La Scena Musicale

Saturday, 1 November 2008

Genius Revealed: Fischer & National Symphony Rediscover Mahler

by Paul Robinson


Classical Travels: On the Road to Texas
Fall colors in eastern Quebec are undeniably stunning, but the nip in the air suggests it's time to head south. On our way back to winter in Texas, Marita and I always try to find places to stop where there is music - preferably something new and stimulating. This year I chose Washington, D.C. where Hungarian conductor Ivan Fischer is beginning his tenure as principal conductor of the National Symphony Orchestra at the Kennedy Center, and Nashville, Tennessee where the new concert hall is drawing rave reviews and where Nicaraguan-born Giancarlo Guerrero is giving his first concerts as music director designate.

Freedom & Joy: Fischer’s Mahler Third a Revelation

I have often visited the Kennedy Center and I continue to be impressed by its prime location on the Potomac alongside some of the best-known presidential memorials, its architectural beauty and its wonderful acoustics. I can still recall the sounds of the Berlin Philharmonic under Karajan and the Vienna Philharmonic under Bernstein in this remarkable hall. On the strength of the Mahler Third Symphony performance I heard, Ivan Fischer and the National Symphony belong in that distinguished company.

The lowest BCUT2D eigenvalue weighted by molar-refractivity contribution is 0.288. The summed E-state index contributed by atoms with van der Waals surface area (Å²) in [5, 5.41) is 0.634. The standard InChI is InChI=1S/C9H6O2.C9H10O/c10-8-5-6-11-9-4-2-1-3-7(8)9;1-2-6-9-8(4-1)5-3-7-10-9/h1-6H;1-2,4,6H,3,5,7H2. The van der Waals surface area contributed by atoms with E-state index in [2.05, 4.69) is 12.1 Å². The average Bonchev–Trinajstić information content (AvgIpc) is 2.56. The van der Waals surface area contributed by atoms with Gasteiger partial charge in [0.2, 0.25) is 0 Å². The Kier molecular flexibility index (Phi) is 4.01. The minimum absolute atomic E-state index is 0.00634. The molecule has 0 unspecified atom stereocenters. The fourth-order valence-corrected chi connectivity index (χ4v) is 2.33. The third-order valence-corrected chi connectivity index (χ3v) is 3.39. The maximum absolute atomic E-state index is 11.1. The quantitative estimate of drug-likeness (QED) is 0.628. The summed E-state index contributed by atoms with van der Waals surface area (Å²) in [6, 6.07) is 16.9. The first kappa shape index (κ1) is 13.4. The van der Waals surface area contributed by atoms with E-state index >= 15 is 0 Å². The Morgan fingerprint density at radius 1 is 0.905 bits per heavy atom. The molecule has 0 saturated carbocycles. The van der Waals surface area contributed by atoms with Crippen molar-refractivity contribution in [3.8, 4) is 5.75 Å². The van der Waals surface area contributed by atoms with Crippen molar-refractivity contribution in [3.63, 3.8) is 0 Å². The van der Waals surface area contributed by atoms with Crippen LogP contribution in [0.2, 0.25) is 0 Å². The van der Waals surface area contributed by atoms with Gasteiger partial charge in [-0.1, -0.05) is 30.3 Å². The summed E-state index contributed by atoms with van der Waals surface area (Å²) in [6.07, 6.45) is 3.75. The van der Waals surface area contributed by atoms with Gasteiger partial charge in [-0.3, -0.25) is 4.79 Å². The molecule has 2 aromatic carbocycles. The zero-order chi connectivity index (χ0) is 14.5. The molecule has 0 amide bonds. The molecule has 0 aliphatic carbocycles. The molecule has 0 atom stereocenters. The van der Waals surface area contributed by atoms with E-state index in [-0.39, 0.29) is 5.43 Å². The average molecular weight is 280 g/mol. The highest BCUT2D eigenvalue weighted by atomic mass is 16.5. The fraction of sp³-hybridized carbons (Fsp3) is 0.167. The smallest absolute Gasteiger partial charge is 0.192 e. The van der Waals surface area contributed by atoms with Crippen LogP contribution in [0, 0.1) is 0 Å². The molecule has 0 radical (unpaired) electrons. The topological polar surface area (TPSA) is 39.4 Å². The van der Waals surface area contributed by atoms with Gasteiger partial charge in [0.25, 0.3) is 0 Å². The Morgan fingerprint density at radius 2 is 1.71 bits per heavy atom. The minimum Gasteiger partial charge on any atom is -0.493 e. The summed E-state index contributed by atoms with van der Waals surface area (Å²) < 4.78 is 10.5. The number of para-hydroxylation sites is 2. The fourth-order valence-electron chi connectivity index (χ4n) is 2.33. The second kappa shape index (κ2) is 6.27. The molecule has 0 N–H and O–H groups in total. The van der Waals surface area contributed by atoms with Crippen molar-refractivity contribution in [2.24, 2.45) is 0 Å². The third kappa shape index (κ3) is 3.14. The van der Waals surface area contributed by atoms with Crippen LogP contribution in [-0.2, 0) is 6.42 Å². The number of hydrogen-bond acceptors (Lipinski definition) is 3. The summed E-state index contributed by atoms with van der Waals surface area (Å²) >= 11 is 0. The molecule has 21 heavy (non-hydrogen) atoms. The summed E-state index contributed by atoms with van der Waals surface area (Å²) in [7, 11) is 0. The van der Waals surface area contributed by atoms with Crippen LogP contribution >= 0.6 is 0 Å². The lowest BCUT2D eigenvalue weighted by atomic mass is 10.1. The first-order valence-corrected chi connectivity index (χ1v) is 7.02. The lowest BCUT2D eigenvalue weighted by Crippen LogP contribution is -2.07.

I have heard The Mahler Third live and on records many times, but what I heard this night forced me to rethink everything I thought I knew about this massive work.

“Pan’s Awakening” Teems with Delightful Bird Calls
The first movement – “Pan’s Awakening; Summer Marches In” - simply knocked me sideways. At times I thought I had inadvertently come upon an unknown masterpiece by Charles Ives. Or perhaps it was by Messiaen. Ives came to mind because of the inspired farrago of hymn tunes, folk songs, military and funeral marches that erupted on the stage of the Concert Hall at the Kennedy Center. It wouldn’t have surprised me to hear “Columbia, the gem of the ocean” blaring out amid Mahler’s tumult. Fischer didn’t change any notes, of course, but he brought out a freedom and joy that I had never heard before. And Messiaen? The first movement of Mahler’s Third is teeming with bird calls, but we rarely hear them as such; they are generally played too strictly and too seriously. Perhaps Fischer had encouraged his players to find the character of each bird call and project the sound as if outdoors! This first movement is admittedly long and repetitious, but in this performance I wished it could have gone on forever. And I haven’t yet mentioned Craig Mulcahy’s powerful trombone solo. In fact, the entire trombone section was magnificent.

By the end of the first movement, I was convinced that I was witnessing a great conductor at work and that he had probed Mahler’s genius as few others have ever done. But there was more.

Hendrickson’s Otherworldly Posthorn Solo Sublime!
The second movement minuet had a lovely grace and charm and the third movement moved from charming to boisterous and then with the posthorn solo into the sublime. Steven Hendrickson played the solos offstage as if from another world. I thought at first he was too far away but Fischer had the accompanying strings playing so softly that Hendrickson’s horn was never covered for a moment. And after all, the solo part is marked ppp and Mahler intended it to be barely audible.